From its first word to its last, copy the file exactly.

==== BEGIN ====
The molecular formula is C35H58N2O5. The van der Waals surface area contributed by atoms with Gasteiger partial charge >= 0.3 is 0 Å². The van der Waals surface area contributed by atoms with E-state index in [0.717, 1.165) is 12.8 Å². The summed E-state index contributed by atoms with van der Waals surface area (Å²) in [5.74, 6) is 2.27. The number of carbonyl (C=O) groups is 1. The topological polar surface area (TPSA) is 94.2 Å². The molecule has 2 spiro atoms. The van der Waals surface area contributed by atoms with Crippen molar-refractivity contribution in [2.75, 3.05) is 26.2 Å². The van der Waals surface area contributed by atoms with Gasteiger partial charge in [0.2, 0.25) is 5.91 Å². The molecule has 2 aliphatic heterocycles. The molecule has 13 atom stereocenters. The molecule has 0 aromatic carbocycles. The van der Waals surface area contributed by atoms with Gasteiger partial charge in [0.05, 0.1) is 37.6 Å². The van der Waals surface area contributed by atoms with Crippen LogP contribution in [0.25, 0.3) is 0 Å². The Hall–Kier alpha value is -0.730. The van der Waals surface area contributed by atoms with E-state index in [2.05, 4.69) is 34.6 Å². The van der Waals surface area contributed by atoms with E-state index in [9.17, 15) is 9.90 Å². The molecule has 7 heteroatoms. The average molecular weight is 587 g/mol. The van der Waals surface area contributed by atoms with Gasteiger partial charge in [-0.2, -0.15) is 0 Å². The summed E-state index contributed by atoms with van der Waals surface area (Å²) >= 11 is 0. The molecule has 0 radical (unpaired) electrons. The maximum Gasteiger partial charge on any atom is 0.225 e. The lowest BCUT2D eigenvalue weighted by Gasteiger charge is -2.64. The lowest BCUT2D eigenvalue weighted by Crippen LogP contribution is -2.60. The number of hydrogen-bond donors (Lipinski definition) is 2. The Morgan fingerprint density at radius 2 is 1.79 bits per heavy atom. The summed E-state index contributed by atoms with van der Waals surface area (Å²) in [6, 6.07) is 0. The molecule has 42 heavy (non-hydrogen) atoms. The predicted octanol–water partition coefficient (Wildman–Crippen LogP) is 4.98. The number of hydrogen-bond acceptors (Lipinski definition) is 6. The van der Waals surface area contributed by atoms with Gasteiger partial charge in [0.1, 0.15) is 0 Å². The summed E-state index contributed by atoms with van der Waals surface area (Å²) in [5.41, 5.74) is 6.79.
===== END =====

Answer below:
The molecular formula is C35H58N2O5. The van der Waals surface area contributed by atoms with Gasteiger partial charge >= 0.3 is 0 Å². The van der Waals surface area contributed by atoms with E-state index in [0.717, 1.165) is 12.8 Å². The summed E-state index contributed by atoms with van der Waals surface area (Å²) in [5.74, 6) is 2.27. The number of carbonyl (C=O) groups is 1. The topological polar surface area (TPSA) is 94.2 Å². The molecule has 2 spiro atoms. The van der Waals surface area contributed by atoms with Crippen molar-refractivity contribution in [2.75, 3.05) is 26.2 Å². The van der Waals surface area contributed by atoms with Gasteiger partial charge in [0.2, 0.25) is 5.91 Å². The molecule has 2 aliphatic heterocycles. The molecule has 13 atom stereocenters. The molecule has 0 aromatic carbocycles. The van der Waals surface area contributed by atoms with Gasteiger partial charge in [0.05, 0.1) is 37.6 Å². The van der Waals surface area contributed by atoms with Crippen LogP contribution in [0.25, 0.3) is 0 Å². The Hall–Kier alpha value is -0.730. The van der Waals surface area contributed by atoms with E-state index in [2.05, 4.69) is 34.6 Å². The van der Waals surface area contributed by atoms with E-state index in [9.17, 15) is 9.90 Å². The molecule has 7 heteroatoms. The average molecular weight is 587 g/mol. The van der Waals surface area contributed by atoms with Gasteiger partial charge in [-0.2, -0.15) is 0 Å². The summed E-state index contributed by atoms with van der Waals surface area (Å²) >= 11 is 0. The molecule has 0 radical (unpaired) electrons. The maximum Gasteiger partial charge on any atom is 0.225 e. The lowest BCUT2D eigenvalue weighted by Gasteiger charge is -2.64. The lowest BCUT2D eigenvalue weighted by Crippen LogP contribution is -2.60. The number of hydrogen-bond donors (Lipinski definition) is 2. The Morgan fingerprint density at radius 2 is 1.79 bits per heavy atom. The summed E-state index contributed by atoms with van der Waals surface area (Å²) in [6, 6.07) is 0. The molecule has 42 heavy (non-hydrogen) atoms. The predicted octanol–water partition coefficient (Wildman–Crippen LogP) is 4.98. The number of hydrogen-bond acceptors (Lipinski definition) is 6. The van der Waals surface area contributed by atoms with Gasteiger partial charge in [0.1, 0.15) is 0 Å². The summed E-state index contributed by atoms with van der Waals surface area (Å²) in [5.41, 5.74) is 6.79.